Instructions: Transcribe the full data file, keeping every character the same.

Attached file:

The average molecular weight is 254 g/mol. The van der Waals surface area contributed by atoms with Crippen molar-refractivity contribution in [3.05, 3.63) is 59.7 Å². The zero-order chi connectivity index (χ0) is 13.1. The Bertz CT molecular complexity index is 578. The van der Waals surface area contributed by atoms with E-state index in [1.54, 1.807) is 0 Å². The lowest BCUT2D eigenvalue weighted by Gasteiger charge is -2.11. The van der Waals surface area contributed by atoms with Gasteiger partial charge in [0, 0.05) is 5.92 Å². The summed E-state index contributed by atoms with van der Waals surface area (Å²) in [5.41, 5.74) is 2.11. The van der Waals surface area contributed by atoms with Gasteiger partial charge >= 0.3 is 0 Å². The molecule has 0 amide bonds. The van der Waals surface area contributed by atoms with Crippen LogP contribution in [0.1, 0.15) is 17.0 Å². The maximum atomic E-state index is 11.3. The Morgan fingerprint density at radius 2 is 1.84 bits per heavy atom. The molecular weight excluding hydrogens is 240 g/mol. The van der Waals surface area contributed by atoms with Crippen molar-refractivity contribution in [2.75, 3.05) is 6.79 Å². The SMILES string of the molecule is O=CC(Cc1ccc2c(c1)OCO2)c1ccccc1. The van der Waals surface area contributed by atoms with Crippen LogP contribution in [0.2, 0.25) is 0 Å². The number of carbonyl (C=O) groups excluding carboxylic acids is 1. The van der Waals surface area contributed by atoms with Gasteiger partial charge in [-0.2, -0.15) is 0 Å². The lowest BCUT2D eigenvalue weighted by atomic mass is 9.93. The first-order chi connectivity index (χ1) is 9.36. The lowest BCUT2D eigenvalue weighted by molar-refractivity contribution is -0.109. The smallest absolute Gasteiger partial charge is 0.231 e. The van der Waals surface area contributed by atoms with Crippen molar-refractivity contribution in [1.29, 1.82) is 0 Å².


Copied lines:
The average molecular weight is 254 g/mol. The van der Waals surface area contributed by atoms with Crippen molar-refractivity contribution in [3.05, 3.63) is 59.7 Å². The zero-order chi connectivity index (χ0) is 13.1. The Bertz CT molecular complexity index is 578. The van der Waals surface area contributed by atoms with E-state index in [1.54, 1.807) is 0 Å². The lowest BCUT2D eigenvalue weighted by Gasteiger charge is -2.11. The van der Waals surface area contributed by atoms with Gasteiger partial charge in [0, 0.05) is 5.92 Å². The summed E-state index contributed by atoms with van der Waals surface area (Å²) in [5.41, 5.74) is 2.11. The van der Waals surface area contributed by atoms with Gasteiger partial charge >= 0.3 is 0 Å². The molecule has 0 amide bonds. The van der Waals surface area contributed by atoms with Crippen LogP contribution in [0.1, 0.15) is 17.0 Å². The maximum atomic E-state index is 11.3. The Morgan fingerprint density at radius 2 is 1.84 bits per heavy atom. The molecular weight excluding hydrogens is 240 g/mol. The van der Waals surface area contributed by atoms with Crippen molar-refractivity contribution in [2.75, 3.05) is 6.79 Å². The SMILES string of the molecule is O=CC(Cc1ccc2c(c1)OCO2)c1ccccc1. The van der Waals surface area contributed by atoms with Crippen LogP contribution in [0.2, 0.25) is 0 Å². The number of carbonyl (C=O) groups excluding carboxylic acids is 1. The van der Waals surface area contributed by atoms with Gasteiger partial charge in [-0.2, -0.15) is 0 Å². The lowest BCUT2D eigenvalue weighted by atomic mass is 9.93. The first-order chi connectivity index (χ1) is 9.36. The lowest BCUT2D eigenvalue weighted by molar-refractivity contribution is -0.109. The smallest absolute Gasteiger partial charge is 0.231 e. The van der Waals surface area contributed by atoms with Crippen molar-refractivity contribution in [1.29, 1.82) is 0 Å².